The stars of the show yesterday afternoon, however, were the weather and the Lewes goalkeeper Kieron Thorp. The clouds darkened noticeably as we reached Lewes town centre, and by the midway point in the first half whole sheets of rain were falling across the pitch from south to north. Such conditions can prove a distraction to players, and the best chance of the opening stages of the match came when a curling Lewes free kick from the left caught the wind, bent in towards the goal and had to be pawed away by the Bognor goalkeeper Tom Boyle. As the players struggled to come fully to terms with the inclement conditions, however, much of the fare on the pitch was made up of bossanovas of short passes which to reach their destinations followed by the ball being leathered seventy feet straight up in the air for little other apparent purpose than to allow a brief break to catch breath.

With the clock starting to run down to half-time, however, came a golden opportunity for the visitors. A trip on the left hand side of the penalty area gave Bognor a penalty kick, but Kane Wills’ shot fell within boundaries of the proverbial ‘good height for a goalkeeper’ and Thorp leapt to his left to push the ball away. No goals, then, at half time and the sense was already starting to build that in such poor conditions only one goal would be enough to decide the destination of the three points on offer. As the second half wore on, though, it started to look as if Lewes might just have enough about them to snatch that all-important goal, and with ten minutes to play and the bar already starting to fill, it came. It was the sort of simple manoeuvre that teams work on hundreds of times throughout the course of a season, frequently without reward. A corner from the Lewes left taken by Karl Beckford found Nathan Crabb unmarked, and his skimmed header shot across the face of goal and in. There was still time for a moment of panic in the Lewes defence, though, of course, as the ninety minutes ticked over into stoppage time. A corner kick at the other end of the pitch found Stuart Axten, and his close-range header was brilliantly blocked by Thorp, who then also recovered to bundle the rebound high and wide of his goal.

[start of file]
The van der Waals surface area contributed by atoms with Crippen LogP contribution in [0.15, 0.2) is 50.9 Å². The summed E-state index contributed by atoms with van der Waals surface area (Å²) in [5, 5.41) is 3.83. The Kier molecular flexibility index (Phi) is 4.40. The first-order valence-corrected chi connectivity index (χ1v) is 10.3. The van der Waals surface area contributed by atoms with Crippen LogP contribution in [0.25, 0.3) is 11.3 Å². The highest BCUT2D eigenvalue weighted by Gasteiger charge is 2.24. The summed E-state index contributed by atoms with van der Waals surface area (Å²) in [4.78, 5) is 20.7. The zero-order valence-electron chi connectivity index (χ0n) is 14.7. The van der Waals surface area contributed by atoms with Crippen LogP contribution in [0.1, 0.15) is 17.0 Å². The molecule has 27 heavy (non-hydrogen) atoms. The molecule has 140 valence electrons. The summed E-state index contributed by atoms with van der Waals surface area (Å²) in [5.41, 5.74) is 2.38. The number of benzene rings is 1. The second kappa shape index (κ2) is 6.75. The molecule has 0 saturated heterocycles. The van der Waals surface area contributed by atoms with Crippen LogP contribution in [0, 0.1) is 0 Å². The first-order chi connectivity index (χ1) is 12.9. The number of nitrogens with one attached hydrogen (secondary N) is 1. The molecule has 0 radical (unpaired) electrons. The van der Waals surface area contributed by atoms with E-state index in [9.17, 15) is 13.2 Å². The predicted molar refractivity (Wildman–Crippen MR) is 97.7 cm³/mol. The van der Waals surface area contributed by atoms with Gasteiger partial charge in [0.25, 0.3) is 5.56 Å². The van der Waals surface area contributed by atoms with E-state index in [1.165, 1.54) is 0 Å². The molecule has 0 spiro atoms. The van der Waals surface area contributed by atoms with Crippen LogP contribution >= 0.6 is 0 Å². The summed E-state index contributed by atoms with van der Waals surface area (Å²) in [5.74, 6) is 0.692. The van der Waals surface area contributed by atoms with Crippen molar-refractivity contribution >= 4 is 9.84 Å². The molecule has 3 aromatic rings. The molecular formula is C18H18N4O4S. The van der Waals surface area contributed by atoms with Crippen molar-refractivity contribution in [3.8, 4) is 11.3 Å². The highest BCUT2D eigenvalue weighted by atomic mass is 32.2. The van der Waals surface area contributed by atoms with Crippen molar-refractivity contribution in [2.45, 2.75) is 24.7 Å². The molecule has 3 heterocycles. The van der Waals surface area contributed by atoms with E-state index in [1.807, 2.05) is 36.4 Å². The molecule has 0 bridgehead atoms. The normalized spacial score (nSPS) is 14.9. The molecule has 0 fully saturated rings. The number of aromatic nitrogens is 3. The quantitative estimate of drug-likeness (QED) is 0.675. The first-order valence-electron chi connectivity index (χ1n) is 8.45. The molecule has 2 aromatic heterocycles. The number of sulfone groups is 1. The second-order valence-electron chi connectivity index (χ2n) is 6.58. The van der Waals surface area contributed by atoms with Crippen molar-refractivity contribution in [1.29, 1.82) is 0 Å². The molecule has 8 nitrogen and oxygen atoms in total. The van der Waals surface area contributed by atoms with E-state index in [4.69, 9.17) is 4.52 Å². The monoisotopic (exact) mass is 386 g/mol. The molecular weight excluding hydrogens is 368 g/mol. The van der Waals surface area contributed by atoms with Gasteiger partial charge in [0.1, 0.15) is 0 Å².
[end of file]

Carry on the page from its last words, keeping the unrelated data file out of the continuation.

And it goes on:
Such is the congestion around the middle of the Ryman League Premier Division table that Lewes are, even whilst in thirteenth place in the table as things stand today, only five points off a play-off place. There are a lot of teams between them and that end of season eventuality, but yesterday afternoon’s performance was a clear step in the right direction for a Lewes team which has been plagued by that most devilish of footballing curses, inconsistency, so far this season. Bognor Regis Town, meanwhile remain in one of those sought-after play-off places, although they are also only five points above Lewes at the time of writing. If yesterday afternoon was a disappointment for their supporters, it might be worth taking a step back and considering that their team was only promoted into this division via the play-offs at the end of last season, and this marked the end of a terrible run of luck for the club which reached a nadir with the burning down of its clubhouse in August 2008. If Christmas and the New Year is a period during which we should pause to reflect upon the previous twelve months, then perhaps the supporters of both Lewes and Bognor Regis Town are better placed than many to raise a seasonal toast to the continuing existence of their football clubs.